Since 1941, Recommended Dietary Allowances (RDAs) has been recognized as the most authoritative source of information on nutrient levels for healthy people. Since publication of the 10th edition in 1989, there has been rising awareness of the impact of nutrition on chronic disease. In light of new research findings and a growing public focus on nutrition and health, the expert panel responsible for formulation RDAs reviewed and expanded its approach—the result: Dietary Reference Intakes.
This new series of references greatly extends the scope and application of previous nutrient guidelines. For each nutrient the book presents what is known about how the nutrient functions in the human body, what the best method is to determine its requirements, which factors (caffeine or exercise, for example) may affect how it works, and how the nutrient may be related to chronic disease.
This volume of the series presents information about thiamin, riboflavin, niacin, vitamin B6, folate, vitamin B12, pantothenic acid, biotin, and choline.
Based on analysis of nutrient metabolism in humans and data on intakes in the U.S. population, the committee recommends intakes for each age group—from the first days of life through childhood, sexual maturity, midlife, and the later years. Recommendations for pregnancy and lactation also are made, and the book identifies when intake of a nutrient may be too much. Representing a new paradigm for the nutrition community, Dietary Reference Intakes encompasses:
This new framework encompasses both essential nutrients and other food components thought to pay a role in health, such as dietary fiber. It incorporates functional endpoints and examines the relationship between dose and response in determining adequacy and the hazards of excess intake for each nutrient.
Institute of Medicine. 1998. Dietary Reference Intakes for Thiamin, Riboflavin, Niacin, Vitamin B6, Folate, Vitamin B12, Pantothenic Acid, Biotin, and Choline. Washington, DC: The National Academies Press. https://doi.org/10.17226/6015.
|1 Introduction to Dietary Reference Intakes||17-26|
|2 The B Vitamins and Choline: Overview and Methods||27-40|
|3 A Model for the Development of Tolerable Upper Intake Levels||41-57|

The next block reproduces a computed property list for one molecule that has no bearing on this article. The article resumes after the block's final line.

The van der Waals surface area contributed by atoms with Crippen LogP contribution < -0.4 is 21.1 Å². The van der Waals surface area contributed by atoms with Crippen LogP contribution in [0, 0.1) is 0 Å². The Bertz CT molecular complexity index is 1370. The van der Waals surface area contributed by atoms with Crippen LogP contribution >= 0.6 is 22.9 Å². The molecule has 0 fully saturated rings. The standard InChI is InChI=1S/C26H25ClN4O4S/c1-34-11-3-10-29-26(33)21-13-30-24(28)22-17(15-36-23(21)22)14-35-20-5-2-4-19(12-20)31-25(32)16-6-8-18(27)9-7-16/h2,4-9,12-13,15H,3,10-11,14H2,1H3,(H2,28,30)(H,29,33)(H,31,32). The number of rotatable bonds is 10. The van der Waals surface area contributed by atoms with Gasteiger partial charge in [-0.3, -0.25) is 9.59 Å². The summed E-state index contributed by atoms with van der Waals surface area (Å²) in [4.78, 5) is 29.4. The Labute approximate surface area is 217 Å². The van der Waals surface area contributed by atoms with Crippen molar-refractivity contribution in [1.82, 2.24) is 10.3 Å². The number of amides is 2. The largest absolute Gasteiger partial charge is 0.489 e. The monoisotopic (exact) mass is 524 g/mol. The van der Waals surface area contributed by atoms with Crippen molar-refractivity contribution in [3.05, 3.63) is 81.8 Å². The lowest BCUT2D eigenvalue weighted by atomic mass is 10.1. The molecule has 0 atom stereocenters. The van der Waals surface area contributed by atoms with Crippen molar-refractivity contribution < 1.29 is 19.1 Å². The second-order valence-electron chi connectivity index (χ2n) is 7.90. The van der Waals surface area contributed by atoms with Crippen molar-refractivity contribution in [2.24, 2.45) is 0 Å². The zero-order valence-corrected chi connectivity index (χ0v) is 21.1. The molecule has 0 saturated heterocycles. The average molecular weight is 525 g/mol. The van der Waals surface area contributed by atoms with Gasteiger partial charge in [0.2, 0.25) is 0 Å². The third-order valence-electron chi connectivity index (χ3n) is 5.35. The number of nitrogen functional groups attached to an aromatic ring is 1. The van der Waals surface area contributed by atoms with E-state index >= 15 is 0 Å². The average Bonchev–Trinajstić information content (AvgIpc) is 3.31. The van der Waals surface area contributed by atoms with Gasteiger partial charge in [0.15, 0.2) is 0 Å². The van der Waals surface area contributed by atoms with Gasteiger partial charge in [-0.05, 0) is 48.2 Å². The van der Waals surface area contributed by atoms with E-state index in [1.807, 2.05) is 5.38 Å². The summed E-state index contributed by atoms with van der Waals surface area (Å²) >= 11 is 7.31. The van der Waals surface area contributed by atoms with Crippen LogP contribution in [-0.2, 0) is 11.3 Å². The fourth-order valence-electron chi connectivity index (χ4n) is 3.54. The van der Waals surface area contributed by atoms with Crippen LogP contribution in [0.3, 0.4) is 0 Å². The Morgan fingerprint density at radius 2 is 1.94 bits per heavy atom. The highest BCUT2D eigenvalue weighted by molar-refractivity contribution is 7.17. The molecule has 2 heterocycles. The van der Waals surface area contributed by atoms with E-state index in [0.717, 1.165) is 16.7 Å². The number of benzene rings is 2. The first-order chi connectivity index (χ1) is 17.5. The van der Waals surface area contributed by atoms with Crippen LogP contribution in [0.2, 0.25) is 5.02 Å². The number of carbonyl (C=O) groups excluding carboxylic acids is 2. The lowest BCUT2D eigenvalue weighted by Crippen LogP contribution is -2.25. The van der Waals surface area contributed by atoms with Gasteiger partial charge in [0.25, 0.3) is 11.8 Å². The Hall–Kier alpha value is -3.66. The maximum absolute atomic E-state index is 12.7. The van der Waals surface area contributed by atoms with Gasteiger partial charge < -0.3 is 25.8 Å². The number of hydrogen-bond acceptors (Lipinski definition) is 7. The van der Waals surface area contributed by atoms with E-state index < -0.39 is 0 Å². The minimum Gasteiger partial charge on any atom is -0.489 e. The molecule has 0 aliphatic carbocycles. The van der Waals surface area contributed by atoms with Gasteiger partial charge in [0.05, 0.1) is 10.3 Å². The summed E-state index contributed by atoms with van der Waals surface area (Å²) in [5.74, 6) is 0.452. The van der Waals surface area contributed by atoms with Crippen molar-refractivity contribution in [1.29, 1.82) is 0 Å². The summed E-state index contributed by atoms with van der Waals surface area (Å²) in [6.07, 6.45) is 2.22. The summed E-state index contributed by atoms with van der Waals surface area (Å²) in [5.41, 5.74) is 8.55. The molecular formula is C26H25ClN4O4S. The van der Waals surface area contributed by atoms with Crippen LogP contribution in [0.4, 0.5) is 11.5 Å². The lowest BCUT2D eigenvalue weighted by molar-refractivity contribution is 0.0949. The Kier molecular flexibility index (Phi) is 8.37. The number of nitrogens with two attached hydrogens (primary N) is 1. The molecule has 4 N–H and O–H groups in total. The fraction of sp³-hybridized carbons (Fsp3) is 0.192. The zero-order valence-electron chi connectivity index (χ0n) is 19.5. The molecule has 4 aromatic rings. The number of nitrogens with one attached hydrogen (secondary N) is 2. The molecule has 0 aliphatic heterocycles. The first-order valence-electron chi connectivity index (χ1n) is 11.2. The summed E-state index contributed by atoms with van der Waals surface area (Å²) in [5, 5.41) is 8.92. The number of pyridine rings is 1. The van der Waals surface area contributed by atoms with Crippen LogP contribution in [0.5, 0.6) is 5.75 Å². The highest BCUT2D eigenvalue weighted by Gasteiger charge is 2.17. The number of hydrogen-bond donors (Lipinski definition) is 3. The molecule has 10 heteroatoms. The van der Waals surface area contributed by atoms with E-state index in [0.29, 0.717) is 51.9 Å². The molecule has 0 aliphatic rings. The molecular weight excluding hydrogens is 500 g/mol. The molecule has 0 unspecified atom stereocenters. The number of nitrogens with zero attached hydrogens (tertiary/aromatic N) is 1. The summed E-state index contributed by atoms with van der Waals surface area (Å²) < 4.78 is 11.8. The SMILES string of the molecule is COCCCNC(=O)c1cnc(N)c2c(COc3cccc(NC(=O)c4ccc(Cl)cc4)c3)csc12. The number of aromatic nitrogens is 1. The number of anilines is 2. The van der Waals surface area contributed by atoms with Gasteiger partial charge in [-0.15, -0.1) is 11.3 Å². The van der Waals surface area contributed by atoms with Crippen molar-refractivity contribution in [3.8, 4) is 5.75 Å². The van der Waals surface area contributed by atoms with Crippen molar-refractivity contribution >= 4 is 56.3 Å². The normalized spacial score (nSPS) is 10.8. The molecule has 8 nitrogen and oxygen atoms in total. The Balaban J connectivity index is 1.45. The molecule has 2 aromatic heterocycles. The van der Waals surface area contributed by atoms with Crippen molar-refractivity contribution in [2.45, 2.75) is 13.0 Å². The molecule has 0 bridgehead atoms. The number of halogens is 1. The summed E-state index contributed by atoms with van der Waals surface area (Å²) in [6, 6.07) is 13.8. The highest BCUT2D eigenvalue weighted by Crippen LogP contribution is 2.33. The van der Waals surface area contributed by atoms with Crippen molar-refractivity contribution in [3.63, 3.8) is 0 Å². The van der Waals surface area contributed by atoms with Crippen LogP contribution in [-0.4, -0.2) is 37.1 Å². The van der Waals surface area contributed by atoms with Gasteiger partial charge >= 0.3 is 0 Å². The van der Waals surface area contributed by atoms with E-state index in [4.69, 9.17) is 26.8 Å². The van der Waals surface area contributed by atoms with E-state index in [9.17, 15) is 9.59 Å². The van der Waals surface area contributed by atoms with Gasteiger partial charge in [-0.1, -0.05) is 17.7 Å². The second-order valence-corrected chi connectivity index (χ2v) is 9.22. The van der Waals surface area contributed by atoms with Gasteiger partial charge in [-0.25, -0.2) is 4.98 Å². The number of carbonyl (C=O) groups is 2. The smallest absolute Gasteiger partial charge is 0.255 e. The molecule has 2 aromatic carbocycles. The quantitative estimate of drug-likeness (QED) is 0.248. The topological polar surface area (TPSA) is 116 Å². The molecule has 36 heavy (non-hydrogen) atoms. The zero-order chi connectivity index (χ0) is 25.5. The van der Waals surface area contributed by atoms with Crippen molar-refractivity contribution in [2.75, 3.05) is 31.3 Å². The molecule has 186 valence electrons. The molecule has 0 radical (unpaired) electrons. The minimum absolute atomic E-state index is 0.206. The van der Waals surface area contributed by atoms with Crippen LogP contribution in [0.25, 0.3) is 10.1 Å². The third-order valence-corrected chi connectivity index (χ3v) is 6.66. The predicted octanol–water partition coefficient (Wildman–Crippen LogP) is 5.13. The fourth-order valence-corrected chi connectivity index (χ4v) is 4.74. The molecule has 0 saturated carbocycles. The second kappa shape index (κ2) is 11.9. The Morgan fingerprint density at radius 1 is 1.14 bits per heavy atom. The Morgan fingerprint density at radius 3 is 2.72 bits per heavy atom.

|7 Vitamin B6||150-195|
|9 Vitamin B12||306-356|
|10 Pantothenic Acid||357-373|
|13 Uses of Dietary Reference Intakes||423-436|
|14 A Research Agenda||437-442|
|A Origin and Framework of the Development of Dietary Reference Intakes||443-447|
|C Système International d'Unités||451-452|
|D Search Strategies||453-455|
|E Methodological Problems Associated with Laboratory Values and Food Composition Data for B Vitamins||456-459|
|F Dietary Intake Data from the Boston Nutritional Status Survey, 1981–1984||460-465|
|G Dietary Intake Data from the Continuing Survey of Food Intakes by Individuals (CSFII), 1994–1995||466-477|
|H Dietary Intake Data from the Third National Health and Nutrition Examination Survey (NHANES III), 1988–1994||478-501|
|I Daily Intakes of B Vitamins by Canadian Men and Women, 1990, 1993||502-506|
|J Options for Dealing with Uncertainties in Developing Tolerable Upper Intake Levels||507-511|
|K Blood Concentrations of Folate and Vitamin B12 from the Third National Health and Nutrition Examination Survey (NHANES III), 1988–1994||512-519|
|L Methylenetetrahydrofolate Reductase||520-522|
|M Evidence from Animal Studies on the Etiology of Neural Tube Defects||523-526|
|N Estimation of the Period Covered by Vitamin B12 Stores||527-530|
|O Biographical Sketches||531-536|
|P Glossary and Abbreviations||537-540|
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